Prohibiting plastic bags lacks traction in Estacada
Though several cities in Oregon have prohibited single-use plastic bags or will in the future, there are no plans to do so in Estacada.
Several years ago, the city of Portland prohibited the bags at grocery stores to ensure that fewer items ended up in landfills. During a recent meeting, leaders from Fairview, Wood Village and Troutdale said that a ban on the bags should move forward, though formal action has not yet been taken.
And recently, Milwaukie became the first city in Clackamas County to ban plastic grocery bags.
Although a plastic bag ban has not yet been a significant topic of discussion in Estacada, one retailer is offering single-use bags made from recyclable materials.
Plastic bags are not mentioned in the Estacada City Council's goals for this year, and City Manager Denise Carey said the topic has not been brought up during meetings.
"If it's a topic that becomes the norm, we'll probably take a look at it, but it hasn't been brought up by the city, council or stores," Carey said.
Hi-School Pharmacy manager Ben Brist said the majority of the location's customers use plastic bags.
"Paper bags are pretty rare," he added, noting that although reusable options are available for purchase, not as many customers are drawn to them.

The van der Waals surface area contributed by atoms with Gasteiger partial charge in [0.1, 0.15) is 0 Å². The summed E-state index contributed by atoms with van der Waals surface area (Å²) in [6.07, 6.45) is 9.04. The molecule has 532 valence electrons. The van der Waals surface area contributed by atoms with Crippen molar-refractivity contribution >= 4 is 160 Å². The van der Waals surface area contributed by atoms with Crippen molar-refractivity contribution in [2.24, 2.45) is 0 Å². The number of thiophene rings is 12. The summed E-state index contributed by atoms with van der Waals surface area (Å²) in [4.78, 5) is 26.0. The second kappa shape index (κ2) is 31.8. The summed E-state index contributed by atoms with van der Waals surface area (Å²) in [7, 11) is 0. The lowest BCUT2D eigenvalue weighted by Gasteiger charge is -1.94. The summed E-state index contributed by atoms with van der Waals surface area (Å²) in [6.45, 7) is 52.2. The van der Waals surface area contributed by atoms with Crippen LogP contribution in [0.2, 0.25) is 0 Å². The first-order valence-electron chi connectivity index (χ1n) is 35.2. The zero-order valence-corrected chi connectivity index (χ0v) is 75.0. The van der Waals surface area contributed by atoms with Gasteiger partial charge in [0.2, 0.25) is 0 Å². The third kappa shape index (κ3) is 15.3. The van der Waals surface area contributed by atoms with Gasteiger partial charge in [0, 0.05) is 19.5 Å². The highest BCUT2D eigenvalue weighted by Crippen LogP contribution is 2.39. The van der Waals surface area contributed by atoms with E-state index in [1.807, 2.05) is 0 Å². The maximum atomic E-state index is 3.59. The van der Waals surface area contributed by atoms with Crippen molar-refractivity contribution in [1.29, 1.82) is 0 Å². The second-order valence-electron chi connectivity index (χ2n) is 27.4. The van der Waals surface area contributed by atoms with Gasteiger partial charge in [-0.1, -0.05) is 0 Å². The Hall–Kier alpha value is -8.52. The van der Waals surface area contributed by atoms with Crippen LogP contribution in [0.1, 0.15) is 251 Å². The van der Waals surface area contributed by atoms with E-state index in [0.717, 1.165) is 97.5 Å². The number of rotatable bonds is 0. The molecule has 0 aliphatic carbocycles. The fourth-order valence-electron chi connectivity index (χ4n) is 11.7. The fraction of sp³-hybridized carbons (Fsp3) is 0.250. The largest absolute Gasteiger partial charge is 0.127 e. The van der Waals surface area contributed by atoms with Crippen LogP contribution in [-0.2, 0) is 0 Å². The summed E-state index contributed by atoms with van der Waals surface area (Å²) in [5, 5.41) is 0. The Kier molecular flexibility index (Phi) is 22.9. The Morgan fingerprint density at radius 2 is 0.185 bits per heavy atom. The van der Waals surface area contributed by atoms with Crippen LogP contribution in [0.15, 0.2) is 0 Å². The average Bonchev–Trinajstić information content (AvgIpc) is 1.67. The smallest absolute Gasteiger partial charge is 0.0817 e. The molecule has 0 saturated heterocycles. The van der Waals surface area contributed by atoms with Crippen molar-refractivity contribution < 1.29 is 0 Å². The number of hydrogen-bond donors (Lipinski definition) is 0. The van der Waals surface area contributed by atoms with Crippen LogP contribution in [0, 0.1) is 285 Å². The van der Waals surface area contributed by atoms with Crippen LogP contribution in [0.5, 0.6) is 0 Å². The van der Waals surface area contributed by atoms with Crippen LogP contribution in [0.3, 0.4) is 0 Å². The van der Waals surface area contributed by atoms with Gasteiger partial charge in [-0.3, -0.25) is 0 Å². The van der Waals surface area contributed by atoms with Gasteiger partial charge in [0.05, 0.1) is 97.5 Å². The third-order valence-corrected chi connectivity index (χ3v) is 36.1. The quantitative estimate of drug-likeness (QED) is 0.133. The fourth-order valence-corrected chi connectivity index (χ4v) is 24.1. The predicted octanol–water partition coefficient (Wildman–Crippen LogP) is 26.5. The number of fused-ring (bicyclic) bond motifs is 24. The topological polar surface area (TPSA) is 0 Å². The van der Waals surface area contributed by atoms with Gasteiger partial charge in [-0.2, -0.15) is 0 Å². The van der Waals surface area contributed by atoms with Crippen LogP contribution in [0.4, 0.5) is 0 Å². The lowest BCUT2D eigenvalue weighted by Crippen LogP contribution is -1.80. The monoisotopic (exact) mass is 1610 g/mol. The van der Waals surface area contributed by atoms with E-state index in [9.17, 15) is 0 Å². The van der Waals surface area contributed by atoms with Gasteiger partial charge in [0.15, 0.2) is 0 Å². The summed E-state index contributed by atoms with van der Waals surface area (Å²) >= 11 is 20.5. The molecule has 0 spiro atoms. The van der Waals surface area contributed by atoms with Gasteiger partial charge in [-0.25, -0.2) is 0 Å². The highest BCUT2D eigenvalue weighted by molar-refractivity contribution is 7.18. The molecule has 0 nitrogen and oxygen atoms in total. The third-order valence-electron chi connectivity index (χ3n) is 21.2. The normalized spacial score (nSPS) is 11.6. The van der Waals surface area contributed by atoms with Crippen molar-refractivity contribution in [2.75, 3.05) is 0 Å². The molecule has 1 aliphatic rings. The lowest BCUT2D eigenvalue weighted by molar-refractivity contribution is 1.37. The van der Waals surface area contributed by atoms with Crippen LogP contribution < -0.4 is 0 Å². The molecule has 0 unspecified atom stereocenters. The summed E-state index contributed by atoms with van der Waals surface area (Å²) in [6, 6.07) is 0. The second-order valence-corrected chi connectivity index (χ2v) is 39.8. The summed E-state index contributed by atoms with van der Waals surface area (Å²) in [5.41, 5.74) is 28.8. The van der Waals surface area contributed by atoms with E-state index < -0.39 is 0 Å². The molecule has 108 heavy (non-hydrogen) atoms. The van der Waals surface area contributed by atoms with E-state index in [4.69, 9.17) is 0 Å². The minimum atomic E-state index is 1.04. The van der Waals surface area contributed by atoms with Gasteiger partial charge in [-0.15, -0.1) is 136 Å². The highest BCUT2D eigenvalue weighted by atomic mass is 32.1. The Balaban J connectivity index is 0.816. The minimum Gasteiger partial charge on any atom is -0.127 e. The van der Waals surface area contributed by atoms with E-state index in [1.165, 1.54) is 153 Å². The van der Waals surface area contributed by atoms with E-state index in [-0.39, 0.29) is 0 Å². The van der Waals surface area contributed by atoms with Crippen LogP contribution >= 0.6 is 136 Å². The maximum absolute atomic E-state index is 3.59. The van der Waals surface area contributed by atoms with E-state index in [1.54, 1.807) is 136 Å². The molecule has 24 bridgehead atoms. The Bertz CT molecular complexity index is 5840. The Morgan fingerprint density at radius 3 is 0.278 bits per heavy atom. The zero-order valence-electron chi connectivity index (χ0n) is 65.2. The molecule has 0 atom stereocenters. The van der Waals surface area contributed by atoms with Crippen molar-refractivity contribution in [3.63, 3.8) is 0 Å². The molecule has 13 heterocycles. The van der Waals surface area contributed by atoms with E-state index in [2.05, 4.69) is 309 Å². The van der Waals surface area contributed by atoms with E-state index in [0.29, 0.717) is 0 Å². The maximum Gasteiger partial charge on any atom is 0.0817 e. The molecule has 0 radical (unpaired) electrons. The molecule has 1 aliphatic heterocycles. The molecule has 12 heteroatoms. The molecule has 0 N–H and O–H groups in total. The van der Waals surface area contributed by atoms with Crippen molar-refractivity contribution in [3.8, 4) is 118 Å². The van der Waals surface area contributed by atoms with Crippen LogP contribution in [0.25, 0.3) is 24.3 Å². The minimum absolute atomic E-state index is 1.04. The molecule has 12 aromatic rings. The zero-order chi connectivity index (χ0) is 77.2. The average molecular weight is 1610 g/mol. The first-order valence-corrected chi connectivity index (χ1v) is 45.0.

Earlier this year, True Value switched to plastic bags that are made from recyclable materials. Manager Steve Davis said they are the most popular category of bags.
"Most people want plastic bags. There aren't a lot of reusable bags," he said.
Neither Hi-School Pharmacy nor True Value have plans to stop offering plastic bags. If a ban were to occur, employees said it could affect the store in several ways.
Davis said such a change could have a positive financial impact at True Value.
"We use a lot of bags, and everything counts. Every dollar you can save, you have to," he said.
Brist is concerned a ban would go over poorly with customers.
"I think there would be a decent amount of pushback if there were a ban," Brist said. "We're not downtown Portland."
Davis noted that "bags are so handy," but added that people would likely adjust if there were limitations put in place.
"A lot of people might just carry (on) without bags," he said.
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